Averting asteroid Armageddon

The Baltimore Sun

In the 1998 movie Armageddon, audiences thrilled as Bruce Willis, Steve Buscemi and Ben Affleck scrambled to save life on Earth from destruction by an asteroid - and the vast majority left the theater safely confident that such a far-fetched threat could not possibly reflect reality. They should not have been so sure.

NASA's Jet Propulsion Laboratory reported that on March 2, asteroid 2009 DD45 came within about 48,000 miles of Earth. In astronomical terms, that's way too close for comfort. Yet the world hardly noticed.

An asteroid the size of 2009 DD45 exploded over Siberia in 1908 and flattened more than 800 square miles of forest, killing everything in its path. Moreover, 2009 DD45 is considered to be the runt of the asteroid litter, quite small in relation to the planet killers screaming through our solar system undetected.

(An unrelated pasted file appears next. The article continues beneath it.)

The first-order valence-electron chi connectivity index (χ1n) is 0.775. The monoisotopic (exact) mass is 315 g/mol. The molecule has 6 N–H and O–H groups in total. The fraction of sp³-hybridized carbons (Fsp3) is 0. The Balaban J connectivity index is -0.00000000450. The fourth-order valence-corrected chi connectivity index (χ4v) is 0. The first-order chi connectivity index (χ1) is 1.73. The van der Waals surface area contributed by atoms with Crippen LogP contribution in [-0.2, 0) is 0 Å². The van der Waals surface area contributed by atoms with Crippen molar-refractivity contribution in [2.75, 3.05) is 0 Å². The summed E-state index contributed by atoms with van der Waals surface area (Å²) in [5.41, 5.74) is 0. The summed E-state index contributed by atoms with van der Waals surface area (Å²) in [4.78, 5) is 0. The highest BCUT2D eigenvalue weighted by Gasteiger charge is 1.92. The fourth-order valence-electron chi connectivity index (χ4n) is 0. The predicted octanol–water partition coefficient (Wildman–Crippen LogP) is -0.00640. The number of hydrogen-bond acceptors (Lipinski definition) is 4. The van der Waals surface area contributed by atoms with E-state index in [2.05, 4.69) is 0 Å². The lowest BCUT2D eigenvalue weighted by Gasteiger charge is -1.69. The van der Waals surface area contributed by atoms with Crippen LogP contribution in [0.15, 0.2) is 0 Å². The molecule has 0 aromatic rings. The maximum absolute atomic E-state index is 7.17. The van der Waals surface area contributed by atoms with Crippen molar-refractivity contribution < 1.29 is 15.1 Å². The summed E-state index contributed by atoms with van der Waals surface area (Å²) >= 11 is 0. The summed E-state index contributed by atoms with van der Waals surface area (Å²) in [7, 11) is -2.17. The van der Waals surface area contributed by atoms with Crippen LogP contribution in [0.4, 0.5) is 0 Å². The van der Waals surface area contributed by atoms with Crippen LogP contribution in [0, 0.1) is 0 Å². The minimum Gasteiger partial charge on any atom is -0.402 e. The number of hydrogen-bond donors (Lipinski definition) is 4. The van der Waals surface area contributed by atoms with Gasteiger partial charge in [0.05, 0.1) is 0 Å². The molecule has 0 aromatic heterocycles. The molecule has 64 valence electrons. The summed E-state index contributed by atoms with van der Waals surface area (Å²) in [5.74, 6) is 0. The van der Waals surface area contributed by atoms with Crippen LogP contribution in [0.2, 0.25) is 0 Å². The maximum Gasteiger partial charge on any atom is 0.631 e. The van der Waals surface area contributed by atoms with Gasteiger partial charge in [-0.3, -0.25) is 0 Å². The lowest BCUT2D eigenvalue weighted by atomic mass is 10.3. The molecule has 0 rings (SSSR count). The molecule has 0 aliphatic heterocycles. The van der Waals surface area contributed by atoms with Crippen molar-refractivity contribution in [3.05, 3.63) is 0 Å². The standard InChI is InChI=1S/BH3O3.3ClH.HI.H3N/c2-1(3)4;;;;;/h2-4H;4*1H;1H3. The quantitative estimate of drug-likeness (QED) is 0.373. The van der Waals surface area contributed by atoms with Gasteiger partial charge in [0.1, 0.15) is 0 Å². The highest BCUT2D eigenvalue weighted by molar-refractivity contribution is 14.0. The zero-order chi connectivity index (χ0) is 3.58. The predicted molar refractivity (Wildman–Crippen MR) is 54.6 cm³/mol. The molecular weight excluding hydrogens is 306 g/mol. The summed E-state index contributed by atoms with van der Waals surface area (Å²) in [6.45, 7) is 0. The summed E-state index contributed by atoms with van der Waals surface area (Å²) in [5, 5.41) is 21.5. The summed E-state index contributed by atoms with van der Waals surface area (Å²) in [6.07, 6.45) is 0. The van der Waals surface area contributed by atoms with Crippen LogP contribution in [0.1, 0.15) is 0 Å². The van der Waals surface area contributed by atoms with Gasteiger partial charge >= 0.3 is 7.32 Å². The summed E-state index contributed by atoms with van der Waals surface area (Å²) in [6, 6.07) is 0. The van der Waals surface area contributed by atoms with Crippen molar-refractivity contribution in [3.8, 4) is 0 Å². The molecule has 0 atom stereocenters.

Our close encounter raises two substantial questions. First, should the nation invest more money into NASA's Near Earth Object Program to detect these potential planet-killers and implement a plan to nudge them off their destructive course?

Second, does this latest cosmic scare dictate the need to formulate a plan to permanently get a representation of humankind off the planet as a way of preserving the species? Isn't it time we covered our bets?

It may be time for our young president to expand upon the words of John F. Kennedy, another young and visionary leader who saw the promise and challenge of space. He could include the survival of the species as an additional reason to be in space. Some astronomers think we are long overdue for an asteroid strike. That proof just missed us - this time.

Douglas MacKinnon is a former White House and Pentagon official.

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